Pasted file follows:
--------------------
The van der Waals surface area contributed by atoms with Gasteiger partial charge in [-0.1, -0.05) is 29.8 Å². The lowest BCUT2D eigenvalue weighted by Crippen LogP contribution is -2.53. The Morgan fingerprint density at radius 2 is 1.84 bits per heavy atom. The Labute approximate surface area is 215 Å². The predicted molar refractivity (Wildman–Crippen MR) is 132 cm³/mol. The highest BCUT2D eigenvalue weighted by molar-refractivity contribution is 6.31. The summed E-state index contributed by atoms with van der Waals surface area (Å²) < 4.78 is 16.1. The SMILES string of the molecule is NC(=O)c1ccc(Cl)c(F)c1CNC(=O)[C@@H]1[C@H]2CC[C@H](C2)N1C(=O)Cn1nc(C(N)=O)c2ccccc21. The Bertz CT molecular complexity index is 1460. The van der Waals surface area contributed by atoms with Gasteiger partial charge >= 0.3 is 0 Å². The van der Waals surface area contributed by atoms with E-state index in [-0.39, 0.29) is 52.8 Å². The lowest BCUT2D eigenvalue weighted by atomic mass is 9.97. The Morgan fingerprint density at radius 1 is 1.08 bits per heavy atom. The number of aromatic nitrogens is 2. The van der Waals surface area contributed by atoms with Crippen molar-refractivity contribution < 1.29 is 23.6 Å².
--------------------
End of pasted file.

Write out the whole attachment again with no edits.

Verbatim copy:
The van der Waals surface area contributed by atoms with Gasteiger partial charge in [-0.1, -0.05) is 29.8 Å². The lowest BCUT2D eigenvalue weighted by Crippen LogP contribution is -2.53. The Morgan fingerprint density at radius 2 is 1.84 bits per heavy atom. The Labute approximate surface area is 215 Å². The predicted molar refractivity (Wildman–Crippen MR) is 132 cm³/mol. The highest BCUT2D eigenvalue weighted by molar-refractivity contribution is 6.31. The summed E-state index contributed by atoms with van der Waals surface area (Å²) < 4.78 is 16.1. The SMILES string of the molecule is NC(=O)c1ccc(Cl)c(F)c1CNC(=O)[C@@H]1[C@H]2CC[C@H](C2)N1C(=O)Cn1nc(C(N)=O)c2ccccc21. The Bertz CT molecular complexity index is 1460. The van der Waals surface area contributed by atoms with Gasteiger partial charge >= 0.3 is 0 Å². The van der Waals surface area contributed by atoms with E-state index in [-0.39, 0.29) is 52.8 Å². The lowest BCUT2D eigenvalue weighted by atomic mass is 9.97. The Morgan fingerprint density at radius 1 is 1.08 bits per heavy atom. The number of aromatic nitrogens is 2. The van der Waals surface area contributed by atoms with Crippen molar-refractivity contribution < 1.29 is 23.6 Å².